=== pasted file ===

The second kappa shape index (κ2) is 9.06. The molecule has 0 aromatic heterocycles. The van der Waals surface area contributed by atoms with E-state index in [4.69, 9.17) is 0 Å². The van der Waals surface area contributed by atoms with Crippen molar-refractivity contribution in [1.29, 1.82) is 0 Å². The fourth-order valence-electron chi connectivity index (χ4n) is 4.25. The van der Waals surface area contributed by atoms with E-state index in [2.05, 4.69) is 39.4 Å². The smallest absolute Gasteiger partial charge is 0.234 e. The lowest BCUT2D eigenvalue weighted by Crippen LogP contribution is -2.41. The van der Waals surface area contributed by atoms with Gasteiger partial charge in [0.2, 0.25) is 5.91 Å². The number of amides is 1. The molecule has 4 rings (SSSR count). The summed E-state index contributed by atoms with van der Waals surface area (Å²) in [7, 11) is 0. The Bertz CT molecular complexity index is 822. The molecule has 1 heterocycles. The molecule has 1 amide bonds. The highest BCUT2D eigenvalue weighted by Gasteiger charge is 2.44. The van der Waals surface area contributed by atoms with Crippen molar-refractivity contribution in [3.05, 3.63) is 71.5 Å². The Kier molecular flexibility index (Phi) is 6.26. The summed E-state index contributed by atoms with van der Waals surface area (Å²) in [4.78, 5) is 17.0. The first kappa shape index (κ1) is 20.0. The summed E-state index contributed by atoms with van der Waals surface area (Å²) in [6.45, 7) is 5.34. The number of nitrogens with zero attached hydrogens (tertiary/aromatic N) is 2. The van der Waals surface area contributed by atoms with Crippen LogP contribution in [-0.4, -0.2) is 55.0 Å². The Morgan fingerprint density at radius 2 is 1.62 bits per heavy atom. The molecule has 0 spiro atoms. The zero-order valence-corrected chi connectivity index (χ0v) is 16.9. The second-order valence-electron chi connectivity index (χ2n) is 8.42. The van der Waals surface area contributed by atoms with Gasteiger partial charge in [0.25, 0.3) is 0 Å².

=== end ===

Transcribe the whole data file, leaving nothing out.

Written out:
The second kappa shape index (κ2) is 9.06. The molecule has 0 aromatic heterocycles. The van der Waals surface area contributed by atoms with E-state index in [4.69, 9.17) is 0 Å². The van der Waals surface area contributed by atoms with Crippen molar-refractivity contribution in [1.29, 1.82) is 0 Å². The fourth-order valence-electron chi connectivity index (χ4n) is 4.25. The van der Waals surface area contributed by atoms with E-state index in [2.05, 4.69) is 39.4 Å². The smallest absolute Gasteiger partial charge is 0.234 e. The lowest BCUT2D eigenvalue weighted by Crippen LogP contribution is -2.41. The van der Waals surface area contributed by atoms with Gasteiger partial charge in [0.2, 0.25) is 5.91 Å². The number of amides is 1. The molecule has 4 rings (SSSR count). The summed E-state index contributed by atoms with van der Waals surface area (Å²) in [7, 11) is 0. The Bertz CT molecular complexity index is 822. The molecule has 1 heterocycles. The molecule has 1 amide bonds. The highest BCUT2D eigenvalue weighted by Gasteiger charge is 2.44. The van der Waals surface area contributed by atoms with Crippen molar-refractivity contribution in [3.05, 3.63) is 71.5 Å². The Kier molecular flexibility index (Phi) is 6.26. The summed E-state index contributed by atoms with van der Waals surface area (Å²) in [4.78, 5) is 17.0. The first kappa shape index (κ1) is 20.0. The summed E-state index contributed by atoms with van der Waals surface area (Å²) in [6.45, 7) is 5.34. The number of nitrogens with zero attached hydrogens (tertiary/aromatic N) is 2. The van der Waals surface area contributed by atoms with Crippen LogP contribution in [-0.4, -0.2) is 55.0 Å². The Morgan fingerprint density at radius 2 is 1.62 bits per heavy atom. The molecule has 0 spiro atoms. The zero-order valence-corrected chi connectivity index (χ0v) is 16.9. The second-order valence-electron chi connectivity index (χ2n) is 8.42. The van der Waals surface area contributed by atoms with Gasteiger partial charge in [0.25, 0.3) is 0 Å².